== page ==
Jewish Calendars
 

Related Links

Denver Coins
Denver Judaica
Denver Shopping
Dreidels
Haggadah
Jewish Biographies
Jewish Books
Jewish Colorado
Jewish Coupons
Jewish Denver
Jewish Jewelry
Jewish Kitchen
Jewish Kitchens
Jewish Recipe
Kiddush Cups
Kippot
Kosher Judaica
Kosher Kitchens
Kosher Mezuzah
Kosher Recipe
Kosher Shofars
Kosher Sukkot
Kosher Tallit
Menorahs
Judaica
Passover Store
Seder Plates
Sterling Judaica
Sponsored listings for Jewish Calendars: Aharon's Jewish Books and Judaica
 

The Hebrew calendar (Hebrew: הלוח העברי) or Jewish calendar is the annual calendar used in Judaism. It determines the dates of the Jewish holidays, the appropriate Torah portions for public reading, Yahrzeits (the date to commemorate the death of a relative), and the specific daily Psalms which some customarily read. Two major forms of the calendar have been used: an observational form used prior to the destruction of the Second Temple in 70 CE, and based on witnesses observing the phase of the moon, and a rule-based form first fully described by Maimonides in 1178 CE, which was adopted over a transition period between 70 and 1178.

The Jewish Day

Follow us on Twitter: Jewish Calendars
Candle Lighting Times: Denver Candle Lighting Times

Below is a list of all major holiday dates for the next five years.
All holidays begin at sundown on the date before the date specified here.

Holidays/ Year

5772        

Rosh HaShanah

9/29/2011        

Yom Kippur

10/8/2011        

Sukkot

10/13/2011        

Shemini Atzeret

10/20/2011        

Simchat Torah

10/21/2011        

Chanukah

12/21/2011        

Tu B'Shevat

2/8/2012        

Purim

3/8/2012        

Pesach (Passover)

4/7/2012        

Lag B'Omer

5/10/2012        

Shavu'ot

5/27/2012        

Tisha B'Av

7/28/2012        

Shabbat

 

       

The Hebrew calendar (הלוח העברי ha'luach ha'ivri), or Jewish calendar, is a lunisolar calendar used today predominantly for Jewish religious observances. It determines the dates for Jewish holidays and the appropriate public reading of Torah portions, yahrzeits (dates to commemorate the death of a relative), and daily Psalm reading, among many ceremonial uses. In Israel, it is an official calendar for civil purposes and provides a time frame for agriculture.

Originally the Hebrew calendar was used by Jews for all daily purposes, but following the conquest of Jerusalem by Pompey in 63 BCE (see also Iudaea province), Jews began additionally following the imperial civil calendar, which was decreed in 45 BCE, for civic matters such as the payment of taxes and dealings with government officials.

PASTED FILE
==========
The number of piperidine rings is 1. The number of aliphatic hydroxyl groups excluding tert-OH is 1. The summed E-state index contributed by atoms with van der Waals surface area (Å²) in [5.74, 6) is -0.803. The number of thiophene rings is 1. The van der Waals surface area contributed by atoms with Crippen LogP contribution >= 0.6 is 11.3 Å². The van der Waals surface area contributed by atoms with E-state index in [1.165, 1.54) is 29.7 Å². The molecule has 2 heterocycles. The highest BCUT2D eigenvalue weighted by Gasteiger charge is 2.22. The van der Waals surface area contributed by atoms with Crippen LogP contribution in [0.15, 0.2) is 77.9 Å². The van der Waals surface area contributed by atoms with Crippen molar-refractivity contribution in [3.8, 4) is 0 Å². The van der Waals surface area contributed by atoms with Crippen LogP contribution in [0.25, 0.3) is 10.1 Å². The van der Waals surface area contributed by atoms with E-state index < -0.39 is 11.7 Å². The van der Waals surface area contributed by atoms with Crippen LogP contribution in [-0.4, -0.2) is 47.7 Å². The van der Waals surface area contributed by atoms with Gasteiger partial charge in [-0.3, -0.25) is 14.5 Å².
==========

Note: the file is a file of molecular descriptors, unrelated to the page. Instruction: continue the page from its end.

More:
The Hebrew calendar has evolved over time. For example, until the Tannaitic period, the months were set by observation of a new crescent moon, with an additional month added every two or three years to keep Passover in the spring, again based on observation of natural events, namely the ripening of barley to reach the stage of "aviv" (nearly ripened crop).[1] Through the Amoraic period and into the Geonic period, this system was displaced by mathematical rules. The principles and rules appear to have been settled by the time Maimonides compiled the Mishneh Torah in the 12th century.

Because of the roughly eleven-day difference between twelve lunar months and one solar year, the length of the Hebrew calendar year varies in a repeating 19-year Metonic cycle of 235 lunar months, with an intercalary lunar month added according to defined rules every two or three years, for a total of 7 times per 19 years. Seasonal references in the Hebrew calendar reflect its development in the region east of the Mediterranean and the times and climate of the Northern Hemisphere. The Hebrew calendar year is longer by about 6 minutes and 25+25/57 seconds than the present-day mean solar year, so that every 224 years, the Hebrew calendar will fall a full day behind the modern solar year, and about every 231 years it will fall a full day behind the Gregorian calendar year.

The present counting method for years use the Anno Mundi epoch (Latin for "in the year of the world", לבריאת העולם), abbreviated AM or A.M. and also referred to as the Hebrew era. Hebrew year 5770 began on 19 September 2009 and ended on 8 September 2010. Hebrew year 5771 (a leap year) began on 9 September 2010 and ends on 28 September 2011.

Free Chabad Jewish Calendars 5770 Jewish Art Calendar 2009 / 2010

Candle Lighting times for Denver, Colorado

Aharon's Jewish Books and Judaica
600 South Holly Street Suite 103
Denver, Colorado 80246
303-322-7345 800-830-8660

Best Deals found on the internet are:
  • Mile Chai Jewish Calendars - We support Israel. We are your online resource for Jewish gifts and Judaica, and music and more. Passover Seder Plates, Matzah Covers, and much more
    www.milechai.com

Aharon's Jewish Books and Judaica
600 South Holly Street Suite 103
Denver, Colorado 80246
303-322-7345
800-830-8660

  • Judaic
    Online store that provides a wide selection of all types of Jewish Books Judaica for Jewish Holidays, Jewish gifts, Jewish books, Jewish ritual items and more
    www.judaic.com

 

 
 
Jewish Calendars | About Us | Search Jewish Calendars

Jewish Holidays - Shop in Israel - Site Map